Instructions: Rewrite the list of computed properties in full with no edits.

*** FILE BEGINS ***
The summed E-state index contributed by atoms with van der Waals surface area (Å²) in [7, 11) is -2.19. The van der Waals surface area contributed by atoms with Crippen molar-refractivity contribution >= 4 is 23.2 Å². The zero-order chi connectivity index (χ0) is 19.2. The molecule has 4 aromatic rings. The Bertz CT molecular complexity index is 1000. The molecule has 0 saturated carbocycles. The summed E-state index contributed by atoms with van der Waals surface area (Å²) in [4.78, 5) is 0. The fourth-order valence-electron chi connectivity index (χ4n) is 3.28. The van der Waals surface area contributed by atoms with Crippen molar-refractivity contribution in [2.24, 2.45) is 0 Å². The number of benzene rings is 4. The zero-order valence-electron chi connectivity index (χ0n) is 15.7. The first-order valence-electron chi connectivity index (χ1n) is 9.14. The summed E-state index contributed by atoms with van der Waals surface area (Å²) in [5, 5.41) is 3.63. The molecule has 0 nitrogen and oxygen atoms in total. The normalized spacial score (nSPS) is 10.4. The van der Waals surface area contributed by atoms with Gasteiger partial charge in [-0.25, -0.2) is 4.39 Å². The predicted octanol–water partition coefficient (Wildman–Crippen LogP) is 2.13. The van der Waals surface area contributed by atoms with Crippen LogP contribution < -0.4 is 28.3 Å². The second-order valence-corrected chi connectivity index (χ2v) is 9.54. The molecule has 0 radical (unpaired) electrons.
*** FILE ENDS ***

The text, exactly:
The summed E-state index contributed by atoms with van der Waals surface area (Å²) in [7, 11) is -2.19. The van der Waals surface area contributed by atoms with Crippen molar-refractivity contribution >= 4 is 23.2 Å². The zero-order chi connectivity index (χ0) is 19.2. The molecule has 4 aromatic rings. The Bertz CT molecular complexity index is 1000. The molecule has 0 saturated carbocycles. The summed E-state index contributed by atoms with van der Waals surface area (Å²) in [4.78, 5) is 0. The fourth-order valence-electron chi connectivity index (χ4n) is 3.28. The van der Waals surface area contributed by atoms with Crippen molar-refractivity contribution in [2.24, 2.45) is 0 Å². The number of benzene rings is 4. The zero-order valence-electron chi connectivity index (χ0n) is 15.7. The first-order valence-electron chi connectivity index (χ1n) is 9.14. The summed E-state index contributed by atoms with van der Waals surface area (Å²) in [5, 5.41) is 3.63. The molecule has 0 nitrogen and oxygen atoms in total. The normalized spacial score (nSPS) is 10.4. The van der Waals surface area contributed by atoms with Gasteiger partial charge in [-0.25, -0.2) is 4.39 Å². The predicted octanol–water partition coefficient (Wildman–Crippen LogP) is 2.13. The van der Waals surface area contributed by atoms with Crippen LogP contribution < -0.4 is 28.3 Å². The second-order valence-corrected chi connectivity index (χ2v) is 9.54. The molecule has 0 radical (unpaired) electrons.